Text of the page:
2017 was supposed to be my tenth year in retail, an anniversary that, if all goes according to plan, I’ll be deprived of. If I sound consigned to this, it’s because I am.
Since losing my job on January 26th, I find myself with hours upon hours of free time. While I’ve done my best to avoid the wastefulness of the recently-unemployed by lingering in bed too long, or isolating myself at home, still I find myself thinking the kind of deep thoughts that usually accompany idle contemplation. No longer distracted by work, pressing deadlines or responsibilities, my mind wanders, recalls things good and bad, bright and dark.
A coping mechanism I was taught a long time back, perks up and I recall a phrase. Count your blessings, my mom used to tell me, when she was still with me, uttering parental idioms from a time and place when such sayings — unoriginal as they were — superseded cliche and were simply to be taken at face value. These little wisdoms were the verbal equivalent of warm-blankets doled out in life’s hailstorms, and I miss them.
The moral sticks though. Losing my most recent job, having the choice made for me, has pushed me in a direction I’m not sure I would have otherwise gone. I’m looking at returning to college, and in the strangest twist, the provincial government here might help me pay my way through school, a prospect that I’m giddily excited about.
In the automotive industry, there’s a term that negatively describes the action of veering adrift when encountering uneven surfaces: bump-steer. It seems to describe my life at the minute, though — honestly — if I say it, I’m meaning it in the best possible way. Trust me on this.
Five days of daily posts into the Prompt of the Day challenge on WordPress, I’m struggling just a little with literary burnout. I wouldn’t call it writer’s block, as I’m ultimately able to contribute something inside of twenty-four hours; it’s more a problem of not knowing how best to interpret the words that are presented. The more I think about it, the whole exercise is akin to participating in the word-association psych tests depicted in so many spy movies (eg Skyfall) — only without the benefit of being able to succinctly answer with lone words.
Today, the first thing that came to mind was an off-key encounter in 2009 with a telco executive, who needless to say, outranked me many times over at first my retail gig for, let’s just call it “The Hidden Cache for Electronics” — a sort of rebranded Canadian Radio Shack. I contemplated not using this story on the basis of its negativity, which is why it’s only dropping by in truncated form. With a happy-ending. Sort of.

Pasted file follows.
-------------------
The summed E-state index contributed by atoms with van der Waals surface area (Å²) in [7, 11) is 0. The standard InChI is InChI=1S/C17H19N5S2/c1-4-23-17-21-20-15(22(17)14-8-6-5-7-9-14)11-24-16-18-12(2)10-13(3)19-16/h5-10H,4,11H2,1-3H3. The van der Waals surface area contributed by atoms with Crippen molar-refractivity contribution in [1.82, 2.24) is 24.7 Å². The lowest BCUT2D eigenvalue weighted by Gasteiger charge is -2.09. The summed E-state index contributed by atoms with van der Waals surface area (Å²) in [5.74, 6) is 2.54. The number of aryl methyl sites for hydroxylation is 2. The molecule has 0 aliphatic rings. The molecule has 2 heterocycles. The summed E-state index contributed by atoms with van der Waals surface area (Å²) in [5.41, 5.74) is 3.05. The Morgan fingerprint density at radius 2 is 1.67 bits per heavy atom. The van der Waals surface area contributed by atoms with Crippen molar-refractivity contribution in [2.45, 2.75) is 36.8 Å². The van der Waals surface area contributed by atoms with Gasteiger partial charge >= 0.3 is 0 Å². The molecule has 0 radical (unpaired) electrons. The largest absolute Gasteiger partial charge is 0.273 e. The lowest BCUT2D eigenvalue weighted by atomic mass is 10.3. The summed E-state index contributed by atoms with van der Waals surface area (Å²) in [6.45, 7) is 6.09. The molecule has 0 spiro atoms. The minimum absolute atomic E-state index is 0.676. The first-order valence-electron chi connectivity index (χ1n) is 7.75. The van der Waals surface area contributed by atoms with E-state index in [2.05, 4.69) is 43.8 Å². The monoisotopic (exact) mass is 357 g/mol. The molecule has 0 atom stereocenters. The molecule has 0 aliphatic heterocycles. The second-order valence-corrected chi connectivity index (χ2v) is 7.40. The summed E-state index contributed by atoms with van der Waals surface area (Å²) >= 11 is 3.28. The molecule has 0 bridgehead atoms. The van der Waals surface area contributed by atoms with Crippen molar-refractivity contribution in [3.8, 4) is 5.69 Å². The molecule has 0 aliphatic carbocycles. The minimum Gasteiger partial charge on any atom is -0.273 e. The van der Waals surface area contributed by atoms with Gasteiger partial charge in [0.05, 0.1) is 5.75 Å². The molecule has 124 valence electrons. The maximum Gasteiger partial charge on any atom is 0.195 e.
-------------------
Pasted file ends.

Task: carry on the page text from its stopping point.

NB, as we’ll call him, wanted me to sell more cellphones, a recurrent demand that despite my best intentions, I was supposedly unable to satisfactorily meet, and one which ultimately got me tossed from the company some time later. On meeting NB during a meet-and-greet, I was presented with all these exciting ways of enticing the general public into signing three-year binding contracts on a whim. The best of which, expected me to dribble basketballs — in British Columbia’s busiest mall, no less — and toss them at passing customers.
Wait for it: upon their successful receipt of the ball (assuming they didn’t get wiped out with an errant headshot) I was to ask them if they wanted to “catch another great deal.” A cellular contract.
Almost eight years later, I still can’t contain the terminal eyerolls.
I’m unable to remember word-for-word my exact response, but it was something to the tune of saying I didn’t realize when I joined this company, I was expected to do circus acts. Maybe not the most PC answer, but still, go me…
Needless to say, NB was shocked and appalled at my “closed-mindedness.” He proclaimed my retail career would end in failure with that kind of attitude, that successful people do this sort of thing all the time. I asked him if his successful career had ever included (literally) throwing balls in people’s faces, but didn’t get a direct answer.
Time passed, and later that year, I somehow mustered getting promoted, no balls dribbled. In Toronto, at an annual electronics expo hosted exclusively for managers of the company, yet another suit-wearing executive stepped forward, a hand was extended, and we shook. “I’m sorry, how do I know you?” I asked, genuinely ignorant as to who this was.
“And we know each other from…?”
As I look back at this encounter, in all the perfect beauty of having moved on so far beyond a nemesis as to forget him entirely, I recognize that too often do I obsess on flawless comebacks. The mic-drop drop moments that set the record straight, the most retaliative sound-bite I can muster, and yet my most memorable retort was the time when none was uttered.
Perhaps then, that’s a more constructive approach I should be assuming more often, instead of — as the saying goes — practicing to win arguments I haven’t yet encountered. Cause I do that.
I’ll be honest with you … it’s probably gonna take some time.